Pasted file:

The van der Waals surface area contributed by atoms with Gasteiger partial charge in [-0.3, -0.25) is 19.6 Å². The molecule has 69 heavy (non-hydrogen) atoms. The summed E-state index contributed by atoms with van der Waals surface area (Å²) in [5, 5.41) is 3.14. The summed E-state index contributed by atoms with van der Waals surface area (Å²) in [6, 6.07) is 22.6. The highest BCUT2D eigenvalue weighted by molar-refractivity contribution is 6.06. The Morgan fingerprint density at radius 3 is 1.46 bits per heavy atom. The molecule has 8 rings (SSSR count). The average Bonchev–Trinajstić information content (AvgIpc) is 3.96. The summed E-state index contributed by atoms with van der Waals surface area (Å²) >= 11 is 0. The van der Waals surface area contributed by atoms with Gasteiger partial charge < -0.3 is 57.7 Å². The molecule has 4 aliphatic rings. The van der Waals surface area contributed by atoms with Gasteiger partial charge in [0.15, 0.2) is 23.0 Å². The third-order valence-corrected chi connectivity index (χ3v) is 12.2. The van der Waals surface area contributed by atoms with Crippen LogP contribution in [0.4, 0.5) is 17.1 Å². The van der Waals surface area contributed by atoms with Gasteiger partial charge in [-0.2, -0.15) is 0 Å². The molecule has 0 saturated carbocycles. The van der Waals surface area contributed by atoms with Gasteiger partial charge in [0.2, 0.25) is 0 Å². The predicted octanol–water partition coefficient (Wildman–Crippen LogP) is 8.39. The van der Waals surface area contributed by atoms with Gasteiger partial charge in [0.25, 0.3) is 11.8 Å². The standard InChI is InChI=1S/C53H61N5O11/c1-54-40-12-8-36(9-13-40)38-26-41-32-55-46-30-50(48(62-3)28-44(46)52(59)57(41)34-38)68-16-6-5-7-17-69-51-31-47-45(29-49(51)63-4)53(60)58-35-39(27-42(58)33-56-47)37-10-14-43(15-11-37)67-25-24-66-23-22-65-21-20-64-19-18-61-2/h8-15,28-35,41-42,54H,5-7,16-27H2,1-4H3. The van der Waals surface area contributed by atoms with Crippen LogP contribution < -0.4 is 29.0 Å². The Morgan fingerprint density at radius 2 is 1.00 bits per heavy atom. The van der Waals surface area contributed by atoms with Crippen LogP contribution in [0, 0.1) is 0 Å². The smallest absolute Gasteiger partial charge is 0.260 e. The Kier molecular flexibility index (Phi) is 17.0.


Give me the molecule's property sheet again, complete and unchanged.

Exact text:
The van der Waals surface area contributed by atoms with Gasteiger partial charge in [-0.3, -0.25) is 19.6 Å². The molecule has 69 heavy (non-hydrogen) atoms. The summed E-state index contributed by atoms with van der Waals surface area (Å²) in [5, 5.41) is 3.14. The summed E-state index contributed by atoms with van der Waals surface area (Å²) in [6, 6.07) is 22.6. The highest BCUT2D eigenvalue weighted by molar-refractivity contribution is 6.06. The Morgan fingerprint density at radius 3 is 1.46 bits per heavy atom. The molecule has 8 rings (SSSR count). The average Bonchev–Trinajstić information content (AvgIpc) is 3.96. The summed E-state index contributed by atoms with van der Waals surface area (Å²) >= 11 is 0. The van der Waals surface area contributed by atoms with Gasteiger partial charge < -0.3 is 57.7 Å². The molecule has 4 aliphatic rings. The van der Waals surface area contributed by atoms with Gasteiger partial charge in [0.15, 0.2) is 23.0 Å². The third-order valence-corrected chi connectivity index (χ3v) is 12.2. The van der Waals surface area contributed by atoms with Crippen LogP contribution in [0.4, 0.5) is 17.1 Å². The van der Waals surface area contributed by atoms with Gasteiger partial charge in [-0.2, -0.15) is 0 Å². The molecule has 0 saturated carbocycles. The van der Waals surface area contributed by atoms with Gasteiger partial charge in [0.2, 0.25) is 0 Å². The predicted octanol–water partition coefficient (Wildman–Crippen LogP) is 8.39. The van der Waals surface area contributed by atoms with Gasteiger partial charge in [0.25, 0.3) is 11.8 Å². The standard InChI is InChI=1S/C53H61N5O11/c1-54-40-12-8-36(9-13-40)38-26-41-32-55-46-30-50(48(62-3)28-44(46)52(59)57(41)34-38)68-16-6-5-7-17-69-51-31-47-45(29-49(51)63-4)53(60)58-35-39(27-42(58)33-56-47)37-10-14-43(15-11-37)67-25-24-66-23-22-65-21-20-64-19-18-61-2/h8-15,28-35,41-42,54H,5-7,16-27H2,1-4H3. The van der Waals surface area contributed by atoms with Crippen LogP contribution < -0.4 is 29.0 Å². The Morgan fingerprint density at radius 2 is 1.00 bits per heavy atom. The van der Waals surface area contributed by atoms with Crippen LogP contribution in [0, 0.1) is 0 Å². The smallest absolute Gasteiger partial charge is 0.260 e. The Kier molecular flexibility index (Phi) is 17.0.